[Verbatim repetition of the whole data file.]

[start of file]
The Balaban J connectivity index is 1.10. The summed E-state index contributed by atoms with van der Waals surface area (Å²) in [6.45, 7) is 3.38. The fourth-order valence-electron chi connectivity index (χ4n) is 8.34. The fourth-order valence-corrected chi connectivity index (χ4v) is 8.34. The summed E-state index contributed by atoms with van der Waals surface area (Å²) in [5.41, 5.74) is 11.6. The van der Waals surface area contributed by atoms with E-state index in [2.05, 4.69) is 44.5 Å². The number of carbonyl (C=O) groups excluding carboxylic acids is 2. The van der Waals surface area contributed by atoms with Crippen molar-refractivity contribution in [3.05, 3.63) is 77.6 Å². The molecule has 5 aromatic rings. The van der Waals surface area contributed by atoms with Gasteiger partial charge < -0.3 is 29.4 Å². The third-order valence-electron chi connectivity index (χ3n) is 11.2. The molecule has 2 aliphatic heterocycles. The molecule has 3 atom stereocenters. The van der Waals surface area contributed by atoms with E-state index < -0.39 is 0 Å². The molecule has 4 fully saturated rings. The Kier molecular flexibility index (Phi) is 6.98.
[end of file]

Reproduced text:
The Balaban J connectivity index is 1.10. The summed E-state index contributed by atoms with van der Waals surface area (Å²) in [6.45, 7) is 3.38. The fourth-order valence-electron chi connectivity index (χ4n) is 8.34. The fourth-order valence-corrected chi connectivity index (χ4v) is 8.34. The summed E-state index contributed by atoms with van der Waals surface area (Å²) in [5.41, 5.74) is 11.6. The van der Waals surface area contributed by atoms with E-state index in [2.05, 4.69) is 44.5 Å². The number of carbonyl (C=O) groups excluding carboxylic acids is 2. The van der Waals surface area contributed by atoms with Crippen molar-refractivity contribution in [3.05, 3.63) is 77.6 Å². The molecule has 5 aromatic rings. The van der Waals surface area contributed by atoms with Gasteiger partial charge < -0.3 is 29.4 Å². The third-order valence-electron chi connectivity index (χ3n) is 11.2. The molecule has 2 aliphatic heterocycles. The molecule has 3 atom stereocenters. The van der Waals surface area contributed by atoms with E-state index < -0.39 is 0 Å². The molecule has 4 fully saturated rings. The Kier molecular flexibility index (Phi) is 6.98.